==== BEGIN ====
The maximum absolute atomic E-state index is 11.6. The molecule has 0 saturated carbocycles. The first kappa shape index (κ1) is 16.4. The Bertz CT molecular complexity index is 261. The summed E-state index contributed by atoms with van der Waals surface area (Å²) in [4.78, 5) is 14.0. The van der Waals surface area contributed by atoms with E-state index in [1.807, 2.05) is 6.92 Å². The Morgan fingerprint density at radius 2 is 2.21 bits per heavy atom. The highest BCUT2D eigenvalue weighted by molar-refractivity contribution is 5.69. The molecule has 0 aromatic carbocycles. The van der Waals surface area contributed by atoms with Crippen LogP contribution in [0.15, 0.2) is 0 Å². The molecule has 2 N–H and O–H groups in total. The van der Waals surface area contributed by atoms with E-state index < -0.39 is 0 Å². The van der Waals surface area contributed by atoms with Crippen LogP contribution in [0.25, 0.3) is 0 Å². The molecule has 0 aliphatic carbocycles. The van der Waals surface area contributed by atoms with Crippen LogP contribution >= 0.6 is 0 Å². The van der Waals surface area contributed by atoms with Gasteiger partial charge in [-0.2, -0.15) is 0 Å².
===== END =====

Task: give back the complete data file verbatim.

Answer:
The maximum absolute atomic E-state index is 11.6. The molecule has 0 saturated carbocycles. The first kappa shape index (κ1) is 16.4. The Bertz CT molecular complexity index is 261. The summed E-state index contributed by atoms with van der Waals surface area (Å²) in [4.78, 5) is 14.0. The van der Waals surface area contributed by atoms with E-state index in [1.807, 2.05) is 6.92 Å². The Morgan fingerprint density at radius 2 is 2.21 bits per heavy atom. The highest BCUT2D eigenvalue weighted by molar-refractivity contribution is 5.69. The molecule has 0 aromatic carbocycles. The van der Waals surface area contributed by atoms with Crippen LogP contribution in [0.15, 0.2) is 0 Å². The molecule has 2 N–H and O–H groups in total. The van der Waals surface area contributed by atoms with E-state index < -0.39 is 0 Å². The van der Waals surface area contributed by atoms with Crippen LogP contribution in [0.25, 0.3) is 0 Å². The molecule has 0 aliphatic carbocycles. The van der Waals surface area contributed by atoms with Crippen LogP contribution >= 0.6 is 0 Å². The van der Waals surface area contributed by atoms with Gasteiger partial charge in [-0.2, -0.15) is 0 Å².